USA | UPDATE: Japan’s Nuclear Regulator Admits It Tried To Sway Public Opinion On Nuclear Plants

Posted on July 29, 2011

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USA | WALL STREET JOURNAL | 29 July 2011

— Japan’s nuclear regulator behind efforts to falsely suggest public support for nuclear power

— At least two utilities say they were asked to take part in secret efforts

— Admission comes as government releases energy strategy that reduces dependence on nuclear power

— PM Kan says that scandal brings into question the agency’s very existence

TOKYO (Dow Jones)–The Japanese government disclosed Friday that its primary nuclear regulator tried to manipulate public opinion at public forums around the country to promote nuclear power, findings that further damage the industry’s already tattered reputation.

The announcement came as Prime Minister Naoto Kan released an energy strategy framework that seeks to reduce the dependence on nuclear power following the country’s worst-ever nuclear accident at the quake-hit Fukushima Daiichi plant in northern Japan.

“The scandal, if true, is a grave problem that questions the very existence of the Nuclear Industry Safety Agency,” Kan said at a press conference on the energy strategy.

Earlier Friday, Economy, Trade and Industry Minister Banri Kaieda released results of a survey of the seven utilities that had public forums on nuclear issues over the past five years.

It found one utility, Chubu Electric Power Co. (9502.TO) in central Japan, said it had been asked by NISA to bring people to a public symposium in 2007 and to give them supportive questions they could ask. Chubu Electric said it encouraged its people to attend but did not supply questions because it considered it inappropriate.

While no other utilities made similar reports in their filings, the request was not an isolated incident.

Shikoku Electric Power Co. (9507.TO) said it sent a memo in 2006 asking its employees and those at related firms to give pro-nuclear views at a public event. A utility spokesman confirmed that it had acted at the request of the government, but did not say so in the official filing.

“There was a request from the government,” said Satoshi Nishiyama, the nuclear power team manager of Shikoku Electric’s Tokyo bureau. “It was verbal,” he said at a press conference.

Chugoku Electric Power Co. (9504.TO) and Tokyo Electric Power Co. (9501.TO), operator of the Fukushima Daiichi plant, each said they had asked employees to attend events but did not ask them to express any specific opinion or claim to represent the general public.

Kaieda said that he would set up an independent committee to look into the situation.

“As head of METI, I feel very sorry if there has been manipulation by the government for a certain opinion to be expressed,” Kaieda said.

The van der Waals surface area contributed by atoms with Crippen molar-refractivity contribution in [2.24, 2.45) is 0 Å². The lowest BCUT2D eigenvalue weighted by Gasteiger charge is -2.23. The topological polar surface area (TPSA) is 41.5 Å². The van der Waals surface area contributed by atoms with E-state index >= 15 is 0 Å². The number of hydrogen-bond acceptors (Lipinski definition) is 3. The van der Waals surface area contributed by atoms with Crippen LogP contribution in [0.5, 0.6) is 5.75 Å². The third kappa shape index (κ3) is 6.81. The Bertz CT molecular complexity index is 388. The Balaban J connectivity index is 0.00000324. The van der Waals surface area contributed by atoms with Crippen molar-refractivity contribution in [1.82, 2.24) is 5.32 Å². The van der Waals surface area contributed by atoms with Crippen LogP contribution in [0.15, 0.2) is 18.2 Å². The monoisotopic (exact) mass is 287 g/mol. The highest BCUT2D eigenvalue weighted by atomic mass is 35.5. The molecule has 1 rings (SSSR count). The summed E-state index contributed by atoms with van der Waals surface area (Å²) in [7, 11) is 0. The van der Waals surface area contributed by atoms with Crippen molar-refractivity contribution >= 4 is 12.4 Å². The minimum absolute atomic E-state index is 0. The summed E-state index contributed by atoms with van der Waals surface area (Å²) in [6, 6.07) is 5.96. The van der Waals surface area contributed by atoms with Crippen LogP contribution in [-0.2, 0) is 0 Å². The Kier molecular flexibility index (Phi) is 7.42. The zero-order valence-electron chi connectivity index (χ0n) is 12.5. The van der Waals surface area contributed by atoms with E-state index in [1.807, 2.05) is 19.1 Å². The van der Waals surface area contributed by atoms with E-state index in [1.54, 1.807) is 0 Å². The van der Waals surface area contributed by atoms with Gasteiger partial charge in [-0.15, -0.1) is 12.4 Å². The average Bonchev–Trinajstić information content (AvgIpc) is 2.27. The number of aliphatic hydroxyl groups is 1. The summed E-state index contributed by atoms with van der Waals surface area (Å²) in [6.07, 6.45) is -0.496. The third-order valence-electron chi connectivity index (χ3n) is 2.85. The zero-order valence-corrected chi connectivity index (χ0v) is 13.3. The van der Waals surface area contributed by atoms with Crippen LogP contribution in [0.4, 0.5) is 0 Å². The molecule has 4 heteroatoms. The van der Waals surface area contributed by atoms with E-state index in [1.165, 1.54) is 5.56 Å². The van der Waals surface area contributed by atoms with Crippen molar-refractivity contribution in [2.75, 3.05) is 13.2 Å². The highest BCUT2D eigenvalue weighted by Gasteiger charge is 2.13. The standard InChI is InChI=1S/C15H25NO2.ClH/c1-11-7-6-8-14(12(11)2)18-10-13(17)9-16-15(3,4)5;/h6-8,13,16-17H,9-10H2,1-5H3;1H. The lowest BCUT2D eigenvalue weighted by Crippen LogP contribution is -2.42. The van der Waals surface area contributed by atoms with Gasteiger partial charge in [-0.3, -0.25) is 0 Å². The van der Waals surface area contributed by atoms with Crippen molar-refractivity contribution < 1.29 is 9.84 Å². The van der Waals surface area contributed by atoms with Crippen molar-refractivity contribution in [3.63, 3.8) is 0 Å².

Kaieda has faced increasing pressure as he has tried to navigate between growing hostility over the use of nuclear power and the need to avoid crippling power shortages.

At one point in parliament, he was visibly upset, with tears in his eyes, when an opposition lawmaker said he should resign.

NISA has been attacked by industry critics ever since details of the March 11 Fukushima began to emerge for having been too lax and too close to nuclear plant operators.

Nobuaki Terasaka, head of NISA, called it a “serious issue” for the agency, and said that if proven true, he wanted to apologize to those involved.

The government said in June that it would separate NISA from the ministry and look to give more powers to the Nuclear Safety Commission, an outside panel of experts.

“NISA is not an entity to objectively regulate and check the nuclear power industry but an entity to promote it. When you hear that NISA has done this, nothing really should surprise you,” said Hidekatsu Yoshii, a Communist Party member of parliament who has been a frequent critic.

The issue first emerged in early July when Kyushu Electric Power Co. (9508.TO) in southern Japan said that a senior executive had mobilized as many as 141 people to send in positive comments to a June 26 public hearing on whether to restart two reactors at the utility’s plant in Genkai, Saga Prefecture.

A Kyushu Electric spokesman said it was investigating statements from some employees that government officials might have been involved in the effort.

Public concerns over the safety of nuclear power and distrust over the level of regulatory supervision have prompted the government to review its national energy strategy.

Kan’s government announced that it would now look at ways to reduce, although not eliminate, nuclear power, which before the Fukushima accident accounted for just under 30% of total output.

The plan ensures that nuclear power plants will be reactivated once safety has been confirmed, largely to quell fears about a prolonged energy shortage brought on by the ongoing shutdown of plants for regular annual maintenance.

Kan highlighted the longer-term goal of progressively reducing the reliance on nuclear power although his national strategy minister Koichiro Genba said Friday that more discussion was needed.

“Whether Japan should eliminate all nuclear power usage should be a public discussion,” Genba said.


-By Kosaku Narioka and Toko Sekiguchi, Dow Jones Newswires; +81-3-6269-2784; kosaku.narioka@dowjones.com

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